Sunday, October 27, 2013

RODAN (1956), MOTHRA (1961)

PHENOMENALITY: *marvelous*
MYTHICITY: (1) *poor,* (2) *fair*

I've watched the original RODAN several times, but without exception the film always seems a terrible follow-up to the greatness of the original *kaiju eiga,* GODZILLA.  Whereas Godzilla goes beyond the limits of simple allegory-- the nuclear-powered sleep of reason produces monsters-- Rodan seems no more than a quick knockoff of the themes underlying the first Godzilla film.  I've derived some modest enjoyment from the big pteranodon's presence in Toho's "monster mash" films, but the original film strikes me as dull.

Though Rodan can be somewhat impressive in flight, when he soars over rooftops and blasts them asunder with his hurricane winds, the monster's design never looks organic in the least, even making concessions for the limits of "suitmation."  I even prefer the avian terror of 1957's THE GIANT CLAW, since the only really ludicrous thing about the giant bird of that film is its goony-looking head.  With Rodan I dislike not only the head design, but also the spiked chest and the awkward, topheavy look of the creature when it stands upright.

The human interest of the RODAN film shows none of the wit or clarity of the preceding Godzilla film; the viewpoint characters exist purely to showcase the monster-- or rather, monsters, since the film starts with the appearance of giant caterpillars in a Japanese mine, and then introduces the two much bigger prehistoric creatures that feed on the caterpillars: a male and a female "Rodan," as they're named by the awestruck humans.

The plot doesn't stand much examination: the newly awakened Rodans wreak havoc wherever they fly, the armed forces respond by trying to shoot them down.  Only at the conclusion does the script shoot for any deeper resonance in the beasts. When the army learns that the Rodans have concealed themselves in a dormant volcano, they shell the mountain, hoping to trigger an eruption.  The resulting lava-tide traps one of the ancient birds, and its mate perishes in attempting a rescue.  The film's last words by one of the viewpoint characters exhibit what some might call the Japanese fascination with the spectacle of heroic death.

MOTHRA boasts a superior kaiju script in all respects.  Even if the titular monster had been poorly conceived or designed, I'd still find the viewpoint characters charming in their wonder at the monster's strangeness and their moral defense of nonhuman forms in life in the face of economic exploitation.  Even the character who's there to provide comic relief is much more palatable than most such characters.

But Mothra, the true star of the show, is in her original form one of the best creatures from the Golden Age of monster cinema.  Whereas most monsters of this period were "fish out of water," usually prehistoric animals violently translated to the modern era, Mothra is a creature that has been perennially reborn from archaic times to the present-- reborn within its isolated environment, the so-called "Infant Island."  One does not know in this film how the first Mothra came into being, only that the creature begins as a gigantic larva, capable of spinning yards of silk, both in self-defense and for the purpose of creating a cocoon.  After gestating in its cocoon, the larva emerges as a gargantuan moth, who borrows Rodan's routine of whipping up cyclonic winds with its wings (and frankly, doing it much better). The giant moth then lays an egg in which one or more Mothrae will be born once the parent has passed on.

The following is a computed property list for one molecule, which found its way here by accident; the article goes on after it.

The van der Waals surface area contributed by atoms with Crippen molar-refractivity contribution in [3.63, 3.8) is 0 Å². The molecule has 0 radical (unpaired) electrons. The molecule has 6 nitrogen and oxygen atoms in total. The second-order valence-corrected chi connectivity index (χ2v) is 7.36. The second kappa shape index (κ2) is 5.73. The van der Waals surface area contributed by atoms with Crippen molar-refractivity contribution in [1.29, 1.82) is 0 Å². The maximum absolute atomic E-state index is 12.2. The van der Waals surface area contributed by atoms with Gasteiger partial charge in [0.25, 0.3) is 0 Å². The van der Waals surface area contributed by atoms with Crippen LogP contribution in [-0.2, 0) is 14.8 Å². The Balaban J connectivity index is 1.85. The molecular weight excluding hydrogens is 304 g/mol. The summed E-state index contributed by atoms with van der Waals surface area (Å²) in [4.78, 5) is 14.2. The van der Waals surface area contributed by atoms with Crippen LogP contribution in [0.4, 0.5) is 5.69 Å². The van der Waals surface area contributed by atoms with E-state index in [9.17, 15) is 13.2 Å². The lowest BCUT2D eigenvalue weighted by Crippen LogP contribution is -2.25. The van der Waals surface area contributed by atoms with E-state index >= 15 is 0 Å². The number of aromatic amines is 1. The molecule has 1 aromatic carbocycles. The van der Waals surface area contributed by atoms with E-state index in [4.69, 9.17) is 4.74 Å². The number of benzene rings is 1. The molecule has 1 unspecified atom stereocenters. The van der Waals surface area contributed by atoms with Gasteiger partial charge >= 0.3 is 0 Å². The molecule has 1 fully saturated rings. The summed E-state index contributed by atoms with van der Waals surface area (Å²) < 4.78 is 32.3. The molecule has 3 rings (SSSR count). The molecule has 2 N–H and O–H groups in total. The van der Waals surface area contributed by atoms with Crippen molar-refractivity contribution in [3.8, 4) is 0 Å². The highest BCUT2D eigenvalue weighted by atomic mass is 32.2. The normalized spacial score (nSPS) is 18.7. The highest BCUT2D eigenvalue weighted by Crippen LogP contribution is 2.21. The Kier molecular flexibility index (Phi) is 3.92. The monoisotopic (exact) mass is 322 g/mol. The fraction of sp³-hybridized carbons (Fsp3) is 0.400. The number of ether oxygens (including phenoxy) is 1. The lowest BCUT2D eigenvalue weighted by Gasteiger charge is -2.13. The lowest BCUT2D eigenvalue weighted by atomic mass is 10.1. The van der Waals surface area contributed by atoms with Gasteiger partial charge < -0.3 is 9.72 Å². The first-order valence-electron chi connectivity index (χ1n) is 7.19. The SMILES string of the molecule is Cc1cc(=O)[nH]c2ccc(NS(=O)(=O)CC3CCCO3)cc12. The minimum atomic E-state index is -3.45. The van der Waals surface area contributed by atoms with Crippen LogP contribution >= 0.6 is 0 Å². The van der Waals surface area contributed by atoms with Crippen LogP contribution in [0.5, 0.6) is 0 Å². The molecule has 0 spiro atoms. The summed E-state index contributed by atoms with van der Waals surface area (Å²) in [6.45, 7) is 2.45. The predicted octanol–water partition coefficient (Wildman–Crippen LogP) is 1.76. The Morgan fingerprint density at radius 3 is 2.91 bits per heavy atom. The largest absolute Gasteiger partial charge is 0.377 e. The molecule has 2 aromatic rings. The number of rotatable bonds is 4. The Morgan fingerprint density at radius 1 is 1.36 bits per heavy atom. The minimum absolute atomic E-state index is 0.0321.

The film also succeeds by taking the kaiju genre in a new direction, rather than simply reiterating the antinuclear critique of GODZILLA.  The film begins with a scientific expedition to Infant Island, underwritten by the corrupt financiers of "Rosilica" (a stand-in for the United States).  The well-meaning Japanese scientists along for the ride are horrified to see the Rosilicans slaughter the islanders in order to kidnap the two priestesses of the Mothra-cult; doll-sized "fairies" whom the Rosilicans wish to place on display to the curious public.  This plot may have been derived in part from the model of KING KONG, where the economic exploiters shanghai not a dangerous beast worshipped by natives. Rather, the kidnappers take the priestesses who are part of that worship-- which nonetheless results in a dangerous beast coming after the transgressors.

MOTHRA is also a film with a great sense of color: though the larva-form of Mothra is a dull brown, the moth-form is a dazzling creation, in vivid contrast to most giant beasties, who tend to be monochromatic.  The creature seems almost too delicate to withstand the cannons of Japan's self-defense forces, or the atomic heat-ray of the "Rosilicians"-- which is a rather "back-door" way of injecting some critique of nuclear power into the film.

True, in the monster-mash films it was sometimes harder to make Mothra's power convincing in the presence of hulking brutes like Godzilla and Rodan.  But the original film maintains its own integrity in this matter, managing to strike a balance between the fairy-tale quality of Mothra's island-existence and the modern technologies which humankind employs against the great creature.  In addition, this is a rare monster-film that emphasizes the hegemony of feminine nature, represented not only by the egg-laying moth but also by the twin priestesses, whose doubled nature makes them more uncanny than a single priestess would have been.  Thus MOTHRA's critique of modern civilization is one of the few monster-films not to display a masculine gender-bias.

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